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January 23, 2013
"David Baldus and the Legacy of McCleskey v. Kemp"The title of this post is the title of this article by Samuel Gross, which I just came across via SSRN. Here is the abstract:
In McCleskey v. Kemp, 481 U.S. 279 (1987), the Supreme Court rejected a challenge to racial discrimination in the use of the death penalty. That challenge was based on a landmark study of race and capital sentencing in the state of Georgia by the late Professor David Baldus and colleagues. The legal holding in McCleskey stands, despite the fact that the author of the opinion, Justice Lewis Powell, later renounced it in retirement. It is sometimes described as the Dred Scott decision of the twentieth century. But on the empirical question that was as stake in McCleskey, Baldus has prevailed. Neither the Court in McCleskey, nor any justice at the time or since, has disputed his factual conclusion that many defendants in Georgia were sentenced to death because of their race, and especially because of the race of the victims of the crimes for which they were convicted. This was a remarkable achievement. It fundamentally changed our understanding of the role of race in criminal justice in the United States.
January 23, 2013 at 03:57 PM | Permalink
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This author is an idiot: "It is sometimes described as the Dred Scott decision of the twentieth century." You'd think the nitwit would have the courage of his own convictions.
Posted by: federalist | Jan 23, 2013 10:06:24 PM
"Neither the Court in McCleskey, nor any justice at the time or since, has disputed his factual conclusion that many defendants in Georgia were sentenced to death because of their race, and especially because of the race of the victims of the crimes for which they were convicted."
That is one of those cleverly worded bits of BS that intentionally creates a false impression in the mind of the reader without actually telling an outright lie.
Baldus's factual conclusion was found to be unsupported by the district court, and that finding was not reversed by the Court of Appeals or the Supreme Court. Both of those courts decided to decide on a basis that made the factual finding immaterial, and having done so the issue was never again presented to the Supreme Court. The implication that the Supreme Court has somehow endorsed Baldus's factual finding rather than the district court's contrary finding is false.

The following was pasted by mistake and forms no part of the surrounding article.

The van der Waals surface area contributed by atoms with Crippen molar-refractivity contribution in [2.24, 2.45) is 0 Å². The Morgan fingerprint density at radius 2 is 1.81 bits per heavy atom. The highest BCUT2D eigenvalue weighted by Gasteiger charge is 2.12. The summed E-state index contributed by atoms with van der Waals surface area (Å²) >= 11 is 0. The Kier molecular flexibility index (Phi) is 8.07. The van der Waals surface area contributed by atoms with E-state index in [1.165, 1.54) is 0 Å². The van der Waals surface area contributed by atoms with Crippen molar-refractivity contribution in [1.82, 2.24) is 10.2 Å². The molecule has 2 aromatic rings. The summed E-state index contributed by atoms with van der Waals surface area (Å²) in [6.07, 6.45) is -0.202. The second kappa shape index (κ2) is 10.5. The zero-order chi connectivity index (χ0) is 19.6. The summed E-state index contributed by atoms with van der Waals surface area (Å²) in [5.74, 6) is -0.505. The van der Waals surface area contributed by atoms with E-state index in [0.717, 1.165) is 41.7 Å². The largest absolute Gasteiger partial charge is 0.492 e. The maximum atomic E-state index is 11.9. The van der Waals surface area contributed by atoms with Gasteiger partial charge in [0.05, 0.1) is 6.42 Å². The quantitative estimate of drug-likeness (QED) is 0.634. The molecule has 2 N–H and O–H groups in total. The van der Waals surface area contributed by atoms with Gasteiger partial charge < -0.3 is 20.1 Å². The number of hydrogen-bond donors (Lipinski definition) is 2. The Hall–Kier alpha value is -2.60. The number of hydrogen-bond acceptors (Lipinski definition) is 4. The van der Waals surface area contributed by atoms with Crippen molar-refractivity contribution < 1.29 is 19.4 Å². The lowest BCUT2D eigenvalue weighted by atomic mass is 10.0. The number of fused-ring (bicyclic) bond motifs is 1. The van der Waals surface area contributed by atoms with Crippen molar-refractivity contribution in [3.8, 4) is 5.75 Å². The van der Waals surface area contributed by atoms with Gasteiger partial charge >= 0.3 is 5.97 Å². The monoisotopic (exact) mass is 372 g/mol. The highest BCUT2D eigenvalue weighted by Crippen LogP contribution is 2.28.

For more on this, see my article in the current issue of the Ohio State Journal of Criminal Law, linked on the left sidebar.
Also note the "sometimes described." Every controversial decision is "sometimes described" in pejorative terms by people on one side of the aisle and praised as a landmark by people on the other. It would be just as correct to say that Mapp v. Ohio, Miranda v. Arizona, and Roe v. Wade are "sometimes described" in similarly derogatory terms, which proves exactly nothing.
Posted by: Kent Scheidegger | Jan 24, 2013 12:52:07 PM
I wonder if any of these persons killed by the People of The State of Georgia, in violation of the Sixth Commandment, were from Pin Point, Georgia. Some people argue that the Sears Roebuck version of the King James Bible allows for killing of humans where The People do it collectively. These people jocularly refer to it as the "Y'all Can" exception. I argue, that if Y'all are wrong about this that you will perhaps all go to Hell when your time comes for that interview at the Pearly Gates. I have a defense prepared when my time comes. Do Y'all? Or do you reside in a state that does not kill humans in the name of The People? To hedge my bet, I think I will move. Thank dog I never lived in Texas, I would have a lot of explaining to do.
Posted by: OldFart | Jan 25, 2013 8:46:54 PM